A revista Economist publicou 2 artigos extremamente importantes, que deviam merecer a atenção de qualquer pessoa, principalmente dos responsáveis por políticas públicas.
Basicamente o que se comprovou é que a vida que a mãe tem durante a gravidez vai influenciar decisivamente toda a vida do filho. Pode parecer pouco aos olhares menos atentos, mas aqui está o possível inicio de uma mudança séria: investir fortemente nos 9 meses em que a mulher está gravida pode mudar o mundo! Lição séria para as futuras mães: levar a melhor vida possível (e nada é impossível!), a todos os níveis, durante a gravidez (de preferência começar antes, e para sempre, mas pelo menos durante estes 9 meses!).
Ficam aqui as principais passagens dos artigos, com os links em baixo:
Now a growing body of research is showing that problems caused by the prenatal environment may not be apparent at birth, but can resonate throughout life. Infections, hunger, stress and air pollution have been implicated in a host of long-term problems for those exposed to them in utero, including bad health, poor school results and lower earnings. Even relatively minor exposure can increase the odds of suffering from chronic disease or disability.
So some of the strongest evidence has come from comparing those in the womb during sudden calamities such as famines, natural disasters and environmental accidents with those born just before or after.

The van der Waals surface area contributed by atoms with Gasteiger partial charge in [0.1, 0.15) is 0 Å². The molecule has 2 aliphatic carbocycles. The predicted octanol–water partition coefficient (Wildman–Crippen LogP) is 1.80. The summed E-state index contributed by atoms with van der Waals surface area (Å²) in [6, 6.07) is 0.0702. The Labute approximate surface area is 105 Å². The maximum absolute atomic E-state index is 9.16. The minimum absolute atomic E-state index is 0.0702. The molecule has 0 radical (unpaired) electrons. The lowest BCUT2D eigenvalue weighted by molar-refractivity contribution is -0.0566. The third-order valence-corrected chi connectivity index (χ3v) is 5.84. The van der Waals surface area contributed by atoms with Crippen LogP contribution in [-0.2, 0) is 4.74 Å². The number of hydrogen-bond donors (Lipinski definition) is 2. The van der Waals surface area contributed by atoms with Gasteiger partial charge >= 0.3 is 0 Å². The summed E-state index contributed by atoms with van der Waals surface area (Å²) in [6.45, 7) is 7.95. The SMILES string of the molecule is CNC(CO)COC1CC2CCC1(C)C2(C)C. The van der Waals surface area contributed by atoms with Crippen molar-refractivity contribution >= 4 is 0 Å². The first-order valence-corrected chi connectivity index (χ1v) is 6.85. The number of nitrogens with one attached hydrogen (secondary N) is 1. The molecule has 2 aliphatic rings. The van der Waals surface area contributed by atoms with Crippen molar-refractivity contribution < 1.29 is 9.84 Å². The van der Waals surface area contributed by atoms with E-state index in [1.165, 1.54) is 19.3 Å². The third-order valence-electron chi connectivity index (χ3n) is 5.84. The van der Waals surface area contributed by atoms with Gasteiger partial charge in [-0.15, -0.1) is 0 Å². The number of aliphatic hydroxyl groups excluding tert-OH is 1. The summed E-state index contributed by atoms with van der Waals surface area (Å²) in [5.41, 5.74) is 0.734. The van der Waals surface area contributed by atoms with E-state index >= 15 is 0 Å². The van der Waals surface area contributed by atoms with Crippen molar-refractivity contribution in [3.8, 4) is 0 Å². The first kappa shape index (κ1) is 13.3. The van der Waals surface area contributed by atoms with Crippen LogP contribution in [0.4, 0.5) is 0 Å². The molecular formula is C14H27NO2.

One theory is that adversity during pregnancy “switches on” genes that predispose an unborn child to chronic illness.
One sobering conclusion is that children born to poor mothers are at an even greater lifelong disadvantage than previously thought. Poorer people are more likely to go hungry and less likely to know what pregnant women should eat.
In developing countries newborn babies face a wide range of hazards that they were protected from in the womb, at least partly. These include dirty water, gross undernourishment and infectious disease. That is why development experts emphasise the importance of the “first 1,000 days”—the nine months spent in the womb and the first two years outside it.
Tanzanian children who were in utero during iodine-supplement programmes did better in school; the gains were equivalent to six months of extra schooling. A monthly nurse-visiting scheme in America for poor unmarried first-time expectant mothers, which started when they first came to a clinic for prenatal care and continued until their children turned two, led to fewer delinquent adolescents.
Fetuses are harmed when their mothers are stressed. Several pieces of research have found that bereavement or exposure to airborne pollution during pregnancy has negative effects on the unborn baby in later life. Even irregular eating patterns turn out to be damaging.
In all this, there is also a big opportunity. Pregnancy is relatively short and expectant mothers are easy to identify and reach, since nearly all see a doctor. And fetal-origins effects can be large.
So attempts to improve fetal health could realise big gains without breaking the bank. To give more children the best chance in life, pay more attention to what happens to them in the womb.